The performance of the help desk was only one of many problems needing an overhaul, Tanner says. Updates to software applications were years overdue. The capacity of computer hardware was inadequate, and the under-appreciated and underpaid information systems staffers were leaving faster than they could be replaced. "JPS was on a collision course with total IS meltdown," he says.
Underlying the problems was a lack of executive commitment to information systems, Tanner says. "JPS ignored IS budget needs so long that the in-house group could no longer function."
After getting rid of the first outsourcing firm, JPS brought in InfoHealth, a Chicago-based company that supplies information professionals to healthcare organizations for outsourcing engagements, as an interim solution while it shopped for a permanent vendor. Tanner found that he liked InfoHealth's flexible approach and decided to award it the deal in July 1998. The relationship has since grown to include other support services and network management: 31 individuals working for four companies install hardware and applications, set up and maintain secure networks and Internet connections, and respond to calls for service. It sounds complicated, but it works, Tanner says, because "it's an open arrangement," allowing for the normal shifting of priorities that occurs in any healthcare organization.
Under the new regime, the quality of the information systems staff has been the first benefit, he says. "No healthcare organization has better staff. Our computer systems have all been upgraded or replaced. Application software is being kept current." With a strengthened staff, JPS management is freed from the nightmare it had before, and it can concentrate on its healthcare mission, he says. The contract with InfoHealth continues through June 2003.
For St. Vincent, it was important to improve the response of IT professionals to computer glitches and breakdowns in computers upon which healthcare employees depended to do their jobs.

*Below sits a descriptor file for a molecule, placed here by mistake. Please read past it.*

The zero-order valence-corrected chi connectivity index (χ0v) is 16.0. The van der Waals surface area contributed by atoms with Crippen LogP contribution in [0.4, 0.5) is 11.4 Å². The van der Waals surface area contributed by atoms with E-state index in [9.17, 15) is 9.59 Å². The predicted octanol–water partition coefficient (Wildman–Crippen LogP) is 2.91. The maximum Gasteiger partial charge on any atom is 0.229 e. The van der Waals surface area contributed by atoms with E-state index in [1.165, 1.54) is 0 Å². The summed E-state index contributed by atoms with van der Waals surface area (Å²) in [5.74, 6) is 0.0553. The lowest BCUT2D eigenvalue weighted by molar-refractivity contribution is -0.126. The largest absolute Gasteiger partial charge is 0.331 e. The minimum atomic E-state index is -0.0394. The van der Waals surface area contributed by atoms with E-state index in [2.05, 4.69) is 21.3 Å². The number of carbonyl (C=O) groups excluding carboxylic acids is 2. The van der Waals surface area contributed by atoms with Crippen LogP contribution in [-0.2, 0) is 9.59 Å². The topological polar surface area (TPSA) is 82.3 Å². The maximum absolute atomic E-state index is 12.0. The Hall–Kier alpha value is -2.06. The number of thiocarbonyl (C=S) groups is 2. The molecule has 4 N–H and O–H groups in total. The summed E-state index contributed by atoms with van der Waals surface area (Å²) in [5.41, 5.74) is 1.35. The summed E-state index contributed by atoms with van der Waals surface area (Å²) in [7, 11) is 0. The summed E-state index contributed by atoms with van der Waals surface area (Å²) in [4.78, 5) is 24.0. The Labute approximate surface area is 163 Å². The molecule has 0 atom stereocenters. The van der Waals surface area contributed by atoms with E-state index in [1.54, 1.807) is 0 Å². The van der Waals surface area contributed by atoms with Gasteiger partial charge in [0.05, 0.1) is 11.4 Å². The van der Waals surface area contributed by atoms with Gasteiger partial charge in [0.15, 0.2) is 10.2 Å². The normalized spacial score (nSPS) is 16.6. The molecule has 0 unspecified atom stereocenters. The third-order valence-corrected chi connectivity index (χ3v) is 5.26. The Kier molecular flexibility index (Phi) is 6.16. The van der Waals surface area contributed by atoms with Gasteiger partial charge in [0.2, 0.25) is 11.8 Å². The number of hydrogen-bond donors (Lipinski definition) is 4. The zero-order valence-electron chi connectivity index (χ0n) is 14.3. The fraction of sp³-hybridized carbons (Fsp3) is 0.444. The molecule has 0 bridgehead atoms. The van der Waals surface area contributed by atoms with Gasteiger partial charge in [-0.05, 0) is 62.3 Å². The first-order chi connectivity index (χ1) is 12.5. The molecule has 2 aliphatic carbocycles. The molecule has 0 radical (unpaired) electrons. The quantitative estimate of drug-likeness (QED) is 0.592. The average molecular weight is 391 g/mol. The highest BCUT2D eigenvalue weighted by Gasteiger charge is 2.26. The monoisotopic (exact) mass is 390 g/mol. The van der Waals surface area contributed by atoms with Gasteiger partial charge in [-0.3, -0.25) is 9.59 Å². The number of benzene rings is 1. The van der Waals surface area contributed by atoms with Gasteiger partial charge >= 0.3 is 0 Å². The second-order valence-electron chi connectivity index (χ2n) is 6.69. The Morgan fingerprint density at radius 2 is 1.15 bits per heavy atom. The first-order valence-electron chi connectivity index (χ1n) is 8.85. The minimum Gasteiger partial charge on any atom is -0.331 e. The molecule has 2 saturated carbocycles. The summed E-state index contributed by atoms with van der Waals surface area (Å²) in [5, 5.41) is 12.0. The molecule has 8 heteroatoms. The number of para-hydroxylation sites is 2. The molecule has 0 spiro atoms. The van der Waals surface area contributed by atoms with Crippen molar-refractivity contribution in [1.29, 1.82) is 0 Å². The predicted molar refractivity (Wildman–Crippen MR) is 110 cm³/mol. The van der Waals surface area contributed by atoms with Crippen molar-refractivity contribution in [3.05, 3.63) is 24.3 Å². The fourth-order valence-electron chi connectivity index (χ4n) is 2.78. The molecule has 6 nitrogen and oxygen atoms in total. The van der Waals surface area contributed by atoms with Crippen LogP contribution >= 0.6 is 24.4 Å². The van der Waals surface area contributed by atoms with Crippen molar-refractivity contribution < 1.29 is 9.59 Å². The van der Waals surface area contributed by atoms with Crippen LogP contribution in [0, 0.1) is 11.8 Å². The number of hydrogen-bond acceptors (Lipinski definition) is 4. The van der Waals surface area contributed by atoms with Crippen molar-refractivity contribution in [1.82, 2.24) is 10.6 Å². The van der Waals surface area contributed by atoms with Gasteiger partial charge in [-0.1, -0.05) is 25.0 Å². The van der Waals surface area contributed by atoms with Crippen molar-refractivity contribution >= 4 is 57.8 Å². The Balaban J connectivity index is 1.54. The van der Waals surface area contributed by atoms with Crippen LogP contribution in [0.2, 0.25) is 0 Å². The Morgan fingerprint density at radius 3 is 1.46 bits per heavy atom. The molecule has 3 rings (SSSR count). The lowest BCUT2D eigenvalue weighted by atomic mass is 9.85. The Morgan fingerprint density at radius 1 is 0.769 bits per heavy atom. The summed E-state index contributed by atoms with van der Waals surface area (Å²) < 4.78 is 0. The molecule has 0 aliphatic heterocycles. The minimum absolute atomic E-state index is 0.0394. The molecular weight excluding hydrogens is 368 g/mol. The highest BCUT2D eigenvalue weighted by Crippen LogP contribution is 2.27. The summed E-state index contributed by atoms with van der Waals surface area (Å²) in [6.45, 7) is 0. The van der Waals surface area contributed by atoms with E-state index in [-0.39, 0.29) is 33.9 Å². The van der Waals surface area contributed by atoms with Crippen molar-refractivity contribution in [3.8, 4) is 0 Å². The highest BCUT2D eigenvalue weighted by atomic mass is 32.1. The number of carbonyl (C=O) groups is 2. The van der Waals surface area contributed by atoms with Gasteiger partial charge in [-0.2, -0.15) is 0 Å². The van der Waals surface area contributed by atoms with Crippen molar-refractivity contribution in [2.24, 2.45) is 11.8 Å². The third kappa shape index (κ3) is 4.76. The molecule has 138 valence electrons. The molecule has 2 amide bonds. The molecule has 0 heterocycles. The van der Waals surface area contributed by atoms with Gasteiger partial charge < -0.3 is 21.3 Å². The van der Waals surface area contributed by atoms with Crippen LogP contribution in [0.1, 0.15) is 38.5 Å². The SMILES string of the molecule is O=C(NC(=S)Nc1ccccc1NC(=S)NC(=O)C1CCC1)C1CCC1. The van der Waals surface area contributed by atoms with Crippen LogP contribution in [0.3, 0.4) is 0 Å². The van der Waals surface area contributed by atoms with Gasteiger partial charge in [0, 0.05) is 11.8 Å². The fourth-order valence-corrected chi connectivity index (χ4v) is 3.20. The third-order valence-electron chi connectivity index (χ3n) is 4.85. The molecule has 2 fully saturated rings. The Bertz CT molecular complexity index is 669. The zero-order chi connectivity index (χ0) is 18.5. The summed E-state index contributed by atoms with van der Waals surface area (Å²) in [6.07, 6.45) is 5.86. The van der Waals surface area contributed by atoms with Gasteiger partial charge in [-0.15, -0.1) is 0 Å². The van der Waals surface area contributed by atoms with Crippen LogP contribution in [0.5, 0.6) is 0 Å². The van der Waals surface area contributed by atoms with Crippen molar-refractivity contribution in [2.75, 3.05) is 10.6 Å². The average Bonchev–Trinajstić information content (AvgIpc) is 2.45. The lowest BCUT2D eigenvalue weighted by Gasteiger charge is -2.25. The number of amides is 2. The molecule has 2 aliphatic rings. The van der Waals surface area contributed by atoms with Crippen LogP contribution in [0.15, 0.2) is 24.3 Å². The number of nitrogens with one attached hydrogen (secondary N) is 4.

In the agreement with Daou, 15 employees from St. Vincent's IT support staff were hired by the contractor, and now 30 individuals are working on-site. In addition to keeping day-to-day computer operations going, Daou is responsible for a certain number of new installations under its five-year contract. Last year its staff installed a system to collect and retrieve patient information at the point of care, which runs on a total of 5,000 devices.
St. Vincent pays a range of fees intended to build financial incentives into the performance of the outsourcer. To reach the top of the fee range, Daou has to reach the top level of performance as measured by agreement with St. Vincent. Both organizations agreed at the outset of their contract to renegotiate performance levels each year.
At the time of signing, "we weren't sure ourselves that the measures were right," says Norman, St. Vincent's CIO. There are 20 measures in total. "Daou is doing a good job," he says. "We got lucky, and you can't write that into a contract."
Healthcare organizations probably don't need or want to staff for every operating system, database architecture or other specialized base of skills. Instead they can put outside consulting firms on retainer rather than pay full-time salaries to under-used staff, Zerrenner says.
This is also the right approach for gearing up for the Health Insurance Portability and Accountability Act of 1996, he says. The two-year period in which to comply with myriad regulations on data standardization and privacy protection is likely to call for intense but limited-span information technology. "Do you really want to hire and train staff and then audit all the applications they install for HIPAA compliance? I don't think so," Zerrenner says.
One of the simplest forms of outsourcing is the interim CIO, brought in to bridge a gap in leadership or executive experience. A healthcare organization might be frustrated with current IT leadership or be unable to fill an empty CIO spot.
The interim CIO may oversee a major transition, such as adapting to a corporate merger. Or, the addition of executive know-how from outside can speed up the development of the healthcare systemOs information system capability, which might not have kept up with the times or with the roster of services that need to be supported by computerization.